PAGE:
Isolated tropical islands are the stuff that vacations, movies and dreams are made of. But one of the best things about living in southern Florida is that you don’t have to board a plane, hit the pillow, or turn to the magic of Tinseltown to have warm white sand beaches all to yourself. You merely need a boat, or in my case a kayak, a paddle, and little will power.
(Looking out from isolated Jewel Key. Photo (c) Robert Silk.)
Over the dozen or so years of adventures that eventually led me to write my first book, “An Ecotourist’s Guide to the Everglades and the Florida Keys,” which the University Press of Florida published last April, one of my favorite excursions was a kayaking trip that took to me to just such an island – Jewel Key, within the Ten Thousand Islands region of southwest Florida and Everglades National Park.
Small enough to walk around in just a few minutes, Jewel Key sits where the Ten Thousand Islands meet the open water. It consists only of a glimmering sand beach framed on two sides by mangroves. It’s open to campers and even has a portable bathroom facility. But at 6.5 miles each way from the Everglades National Park Gulf Coast Visitor Center, Jewel Key is also doable as a day trip.
(The Ten Thousand Islands in the Everglades. Photo by Denise Wauters Johnson/Flickr.)
I paddled to the island quite by accident in the summer of 2014 while researching my book. But that’s a story for a different day. Just be warned that it’s not a good idea to head into the Ten Thousand Islands without GPS, a compass or a detailed map.
The paddle begins with a modest 1.5-mile trek across Chokoloskee Bay to a stopping point at Sandfly Island. Look for dolphins during the crossing. I saw some on my excursion. Sandfly Island is approachable via a small dock and is home to a mile-long hiking trail through a hardwood hammock.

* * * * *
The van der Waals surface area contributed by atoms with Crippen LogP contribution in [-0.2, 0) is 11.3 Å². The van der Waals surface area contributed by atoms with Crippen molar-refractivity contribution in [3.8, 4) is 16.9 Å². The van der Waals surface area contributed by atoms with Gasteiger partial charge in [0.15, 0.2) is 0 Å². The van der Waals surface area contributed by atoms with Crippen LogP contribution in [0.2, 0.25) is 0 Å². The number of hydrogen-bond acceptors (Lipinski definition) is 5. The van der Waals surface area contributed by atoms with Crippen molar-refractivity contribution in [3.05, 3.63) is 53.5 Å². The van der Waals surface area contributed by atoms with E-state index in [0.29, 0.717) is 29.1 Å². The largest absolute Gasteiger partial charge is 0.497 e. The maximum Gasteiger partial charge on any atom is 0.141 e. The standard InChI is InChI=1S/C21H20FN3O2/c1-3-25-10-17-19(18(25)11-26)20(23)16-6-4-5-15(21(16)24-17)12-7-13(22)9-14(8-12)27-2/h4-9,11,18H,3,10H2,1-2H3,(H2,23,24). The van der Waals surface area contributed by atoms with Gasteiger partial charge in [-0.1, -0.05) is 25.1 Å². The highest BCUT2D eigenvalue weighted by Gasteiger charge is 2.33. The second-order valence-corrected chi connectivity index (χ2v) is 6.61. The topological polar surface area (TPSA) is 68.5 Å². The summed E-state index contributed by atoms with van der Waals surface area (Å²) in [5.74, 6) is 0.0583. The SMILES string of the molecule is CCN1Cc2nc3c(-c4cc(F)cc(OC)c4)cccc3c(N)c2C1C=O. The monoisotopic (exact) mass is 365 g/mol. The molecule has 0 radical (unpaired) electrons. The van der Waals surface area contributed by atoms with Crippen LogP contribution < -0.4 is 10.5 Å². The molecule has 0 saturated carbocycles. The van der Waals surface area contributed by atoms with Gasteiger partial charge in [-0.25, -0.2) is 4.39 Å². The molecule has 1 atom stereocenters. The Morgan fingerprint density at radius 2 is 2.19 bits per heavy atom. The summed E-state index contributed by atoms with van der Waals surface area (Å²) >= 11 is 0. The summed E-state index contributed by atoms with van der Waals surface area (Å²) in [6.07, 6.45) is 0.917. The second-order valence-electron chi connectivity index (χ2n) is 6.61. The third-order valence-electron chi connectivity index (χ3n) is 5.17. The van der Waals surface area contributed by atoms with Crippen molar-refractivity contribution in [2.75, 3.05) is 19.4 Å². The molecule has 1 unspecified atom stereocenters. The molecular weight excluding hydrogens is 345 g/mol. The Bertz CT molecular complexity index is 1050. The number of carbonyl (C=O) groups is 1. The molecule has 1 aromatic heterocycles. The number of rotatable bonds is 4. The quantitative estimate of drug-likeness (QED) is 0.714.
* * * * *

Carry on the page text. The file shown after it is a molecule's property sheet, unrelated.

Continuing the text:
(Approaching Sandfly Island in the kayak. Photo (c) Robert Silk.)
Since it was summer, and the biting insects were out in full force, I journeyed only as far as the edge of the hiking trail during my visit there. But I’d like to go back for the full walk, and to see the remains of an old pioneer homestead that sits along the trail. Sandfly Island breaks up a Jewel Key paddle and adds diversity to the experience. But it’s definitely just a warm-up for the main attraction.
(On the trail at Sandfly Island. Photo (c) Robert Silk.)
From Sandfly, the route to Jewel Key weaves through a web of mangrove islands before they give way to somewhat more open surroundings. When the white sand of Jewel Key emerges in the distance, it looks at first like a mirage. Closer on, it looks like an oasis.
To live in southern Florida is often to experience a world that feels all too crowded. But Jewel Key, even in the heat of a summer day, reminded me why I’ve chosen to live in this region. Lounging in the shallow water that summer day, I could gaze inland toward the mysterious netherworld of the Ten Thousand Islands or outward toward the sun-drenched Gulf of Mexico.
(A peaceful oasis on Jewel Key. Photo (c) Robert Silk.)
Sitting on the beach, I watched passing birds overhead. I started to imagine a world without roads. But then I stopped. There was no need to imagine such a thing – not while I was on Jewel Key, where such a world still exists.
Our thanks to journalist and author Robert Silk for sharing his experience kayaking to Jewel Key in Florida's Ten Thousand Islands. Hear Robert discuss his new book, An Eco-tourist's Guide to the Everglades and the Florida Keys, at the Miami Book Fair at 2pm on November 20th in downtown Miami.